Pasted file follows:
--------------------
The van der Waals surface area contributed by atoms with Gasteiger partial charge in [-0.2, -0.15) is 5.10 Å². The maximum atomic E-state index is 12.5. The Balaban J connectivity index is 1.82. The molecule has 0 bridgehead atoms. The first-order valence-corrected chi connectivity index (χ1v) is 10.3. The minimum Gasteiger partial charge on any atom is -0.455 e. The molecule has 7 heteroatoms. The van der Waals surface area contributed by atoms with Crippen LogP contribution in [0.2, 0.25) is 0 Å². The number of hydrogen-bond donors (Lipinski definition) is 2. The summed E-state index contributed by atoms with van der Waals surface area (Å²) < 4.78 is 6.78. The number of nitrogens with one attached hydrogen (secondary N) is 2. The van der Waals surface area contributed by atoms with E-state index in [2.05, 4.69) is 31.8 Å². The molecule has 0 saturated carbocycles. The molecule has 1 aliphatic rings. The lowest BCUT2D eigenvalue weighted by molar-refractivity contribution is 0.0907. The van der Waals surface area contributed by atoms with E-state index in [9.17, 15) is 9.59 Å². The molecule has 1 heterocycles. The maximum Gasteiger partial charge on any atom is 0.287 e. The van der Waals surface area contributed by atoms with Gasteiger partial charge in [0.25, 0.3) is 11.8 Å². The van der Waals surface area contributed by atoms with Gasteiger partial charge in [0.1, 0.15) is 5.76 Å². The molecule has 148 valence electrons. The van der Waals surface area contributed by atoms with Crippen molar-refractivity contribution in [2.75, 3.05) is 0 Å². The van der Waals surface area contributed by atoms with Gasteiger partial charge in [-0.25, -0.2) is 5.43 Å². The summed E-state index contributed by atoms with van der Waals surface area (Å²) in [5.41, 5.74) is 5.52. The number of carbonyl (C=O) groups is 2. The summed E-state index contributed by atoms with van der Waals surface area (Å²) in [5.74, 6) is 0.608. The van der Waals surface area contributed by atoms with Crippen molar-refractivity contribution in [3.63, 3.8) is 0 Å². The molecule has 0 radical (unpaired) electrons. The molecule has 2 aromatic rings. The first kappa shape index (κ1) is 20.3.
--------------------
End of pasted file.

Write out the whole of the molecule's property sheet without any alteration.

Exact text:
The van der Waals surface area contributed by atoms with Gasteiger partial charge in [-0.2, -0.15) is 5.10 Å². The maximum atomic E-state index is 12.5. The Balaban J connectivity index is 1.82. The molecule has 0 bridgehead atoms. The first-order valence-corrected chi connectivity index (χ1v) is 10.3. The minimum Gasteiger partial charge on any atom is -0.455 e. The molecule has 7 heteroatoms. The van der Waals surface area contributed by atoms with Crippen LogP contribution in [0.2, 0.25) is 0 Å². The number of hydrogen-bond donors (Lipinski definition) is 2. The summed E-state index contributed by atoms with van der Waals surface area (Å²) < 4.78 is 6.78. The number of nitrogens with one attached hydrogen (secondary N) is 2. The van der Waals surface area contributed by atoms with E-state index in [2.05, 4.69) is 31.8 Å². The molecule has 0 saturated carbocycles. The molecule has 1 aliphatic rings. The lowest BCUT2D eigenvalue weighted by molar-refractivity contribution is 0.0907. The van der Waals surface area contributed by atoms with E-state index in [9.17, 15) is 9.59 Å². The molecule has 1 heterocycles. The maximum Gasteiger partial charge on any atom is 0.287 e. The van der Waals surface area contributed by atoms with Gasteiger partial charge in [0.25, 0.3) is 11.8 Å². The van der Waals surface area contributed by atoms with Gasteiger partial charge in [0.1, 0.15) is 5.76 Å². The molecule has 148 valence electrons. The van der Waals surface area contributed by atoms with Crippen molar-refractivity contribution in [2.75, 3.05) is 0 Å². The van der Waals surface area contributed by atoms with Gasteiger partial charge in [-0.25, -0.2) is 5.43 Å². The summed E-state index contributed by atoms with van der Waals surface area (Å²) in [5.41, 5.74) is 5.52. The number of carbonyl (C=O) groups is 2. The summed E-state index contributed by atoms with van der Waals surface area (Å²) in [5.74, 6) is 0.608. The van der Waals surface area contributed by atoms with Crippen molar-refractivity contribution in [3.63, 3.8) is 0 Å². The molecule has 0 radical (unpaired) electrons. The molecule has 2 aromatic rings. The first kappa shape index (κ1) is 20.3.